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North Korea says Trump agreed to ‘step-by-step’ denuclearization

Feature 13 June 2018
North Korea says Trump agreed to ‘step-by-step’ denuclearization

North Korea says U.S. President Donald Trump has agreed to a “step-by-step” denuclearization process, with each country taking simultaneous, reciprocal steps to ease tensions and establish peace between the longtime enemies.

North Korea’s first official statement early on June 13 after a historic summit between Trump and its leader Kim Jong Un in Singapore was delivered by the official Korean Central News Agency.

The statement appeared to go beyond the agreement signed a day earlier by the two leaders, saying that both leaders” recognized” during their meeting “that it is important to abide by the principle of step-by-step and simultaneous action in achieving peace, stability, and denuclearization of the Korean Peninsula.”

The statement said Kim also invited Trump to visit North Korea, and the president accepted, while it said Kim also accepted an invitation from Trump to visit Washington.

North Korea’s assertion that the leaders agreed to take a phased approach to disarmament, if true, could be seen as a concession by Trump, who has previously called for the swift and total elimination of Pyongyang’s nuclear weapons and has said the United States would only agree to lift sanctions once that is accomplished.

Moreover, some experts say North Korea’s demand that the two countries take reciprocal steps to ease tensions could be a ploy to win concessions while delaying disarmament.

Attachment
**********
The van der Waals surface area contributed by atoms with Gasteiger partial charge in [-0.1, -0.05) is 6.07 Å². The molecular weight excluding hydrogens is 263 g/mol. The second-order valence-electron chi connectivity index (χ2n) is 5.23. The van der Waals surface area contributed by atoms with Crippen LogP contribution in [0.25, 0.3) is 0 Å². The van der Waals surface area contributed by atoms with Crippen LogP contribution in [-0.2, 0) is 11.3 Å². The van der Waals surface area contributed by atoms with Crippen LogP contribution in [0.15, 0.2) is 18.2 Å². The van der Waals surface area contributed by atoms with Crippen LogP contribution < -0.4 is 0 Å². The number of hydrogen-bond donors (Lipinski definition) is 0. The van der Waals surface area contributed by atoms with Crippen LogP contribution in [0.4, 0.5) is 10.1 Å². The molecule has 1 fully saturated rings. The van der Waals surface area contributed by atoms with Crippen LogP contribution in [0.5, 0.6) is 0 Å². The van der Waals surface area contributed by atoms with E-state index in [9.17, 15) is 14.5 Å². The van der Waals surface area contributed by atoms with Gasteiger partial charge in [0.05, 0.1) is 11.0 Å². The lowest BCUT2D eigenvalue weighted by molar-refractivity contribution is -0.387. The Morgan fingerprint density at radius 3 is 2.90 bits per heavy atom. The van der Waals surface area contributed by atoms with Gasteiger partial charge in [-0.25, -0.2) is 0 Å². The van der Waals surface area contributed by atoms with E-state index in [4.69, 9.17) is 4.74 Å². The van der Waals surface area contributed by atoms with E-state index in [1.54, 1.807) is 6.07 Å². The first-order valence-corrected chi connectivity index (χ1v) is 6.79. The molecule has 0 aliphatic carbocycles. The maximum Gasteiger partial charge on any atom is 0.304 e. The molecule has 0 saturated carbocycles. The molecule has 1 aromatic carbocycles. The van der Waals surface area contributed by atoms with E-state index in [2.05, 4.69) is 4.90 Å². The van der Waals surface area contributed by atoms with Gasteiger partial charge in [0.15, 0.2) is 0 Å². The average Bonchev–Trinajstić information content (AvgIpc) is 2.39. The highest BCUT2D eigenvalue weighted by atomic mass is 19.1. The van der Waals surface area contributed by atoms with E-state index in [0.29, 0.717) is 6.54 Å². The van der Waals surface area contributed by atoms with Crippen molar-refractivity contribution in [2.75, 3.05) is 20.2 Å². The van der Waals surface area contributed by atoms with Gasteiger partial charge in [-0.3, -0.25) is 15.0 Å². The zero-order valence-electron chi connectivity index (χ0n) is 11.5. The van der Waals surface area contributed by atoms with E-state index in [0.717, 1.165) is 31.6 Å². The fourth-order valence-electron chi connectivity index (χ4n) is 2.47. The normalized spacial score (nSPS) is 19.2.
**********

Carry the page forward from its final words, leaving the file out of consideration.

The statement appeared to tie Pyongyang’s steps to lay down nuclear weapons to steps by the United States to halt “irritating and hostile military actions” such as joint military drills with South Korea that have repeatedly antagonized North Korea.

The news agency quoted Kim as saying that if the United States takes “genuine measures for building trust,” North Korea would continue to take “additional goodwill measures of next stage commensurate with them.”

“In order to achieve peace and stability on the Korean Peninsula and realize its denuclearization, the two countries should commit themselves to refraining from antagonizing…each other,” it quoted Kim as saying.

The report confirmed Trump’s earlier announcement that during the summit, he promised Kim that the United States would stop staging “war games” with South Korea during negotiations with the North.

“We’re not going to be doing the war games as long as we’re negotiating in good faith,” Trump told Fox News in an interview late on June 12, in which he also confirmed that he had invited Kim to visit the White House “at the right time.”

In posts on Twitter late on June 12, Trump did not confirm the North’s claim that he had agreed to a step-by-step approach to disarmament, but he continued to trumpet what he called the “amazing” accomplishments of the summit.

“The World has taken a big step back from potential Nuclear catastrophe!” Trump tweeted.

“No more rocket launches, nuclear testing, or research! The hostages are back home with their families. Thank you to Chairman Kim, our day together was historic!”

“There is no limit to what NoKo can achieve when it gives up its nuclear weapons and embraces commerce & engagement w/ the world. Chairman Kim has before him the opportunity to be remembered as the leader who ushered in a glorious new era of security & prosperity for his citizens!” Trump wrote.

The change in rhetoric coming out of the summit was striking only a year after Trump had dubbed Kim “Little Rocket Man” and Kim called Trump “mentally deranged” as the two leaders for months hurled threats of nuclear annihilation at each other.

Trump has said he forged a “special bond” with Kim during their 45-minute meeting in Singapore, while North Korea said Kim and Trump “deepened friendly feelings” and plan to further improve relations in future visits together.

This report was initially published on www.eurasiareview.com.

 

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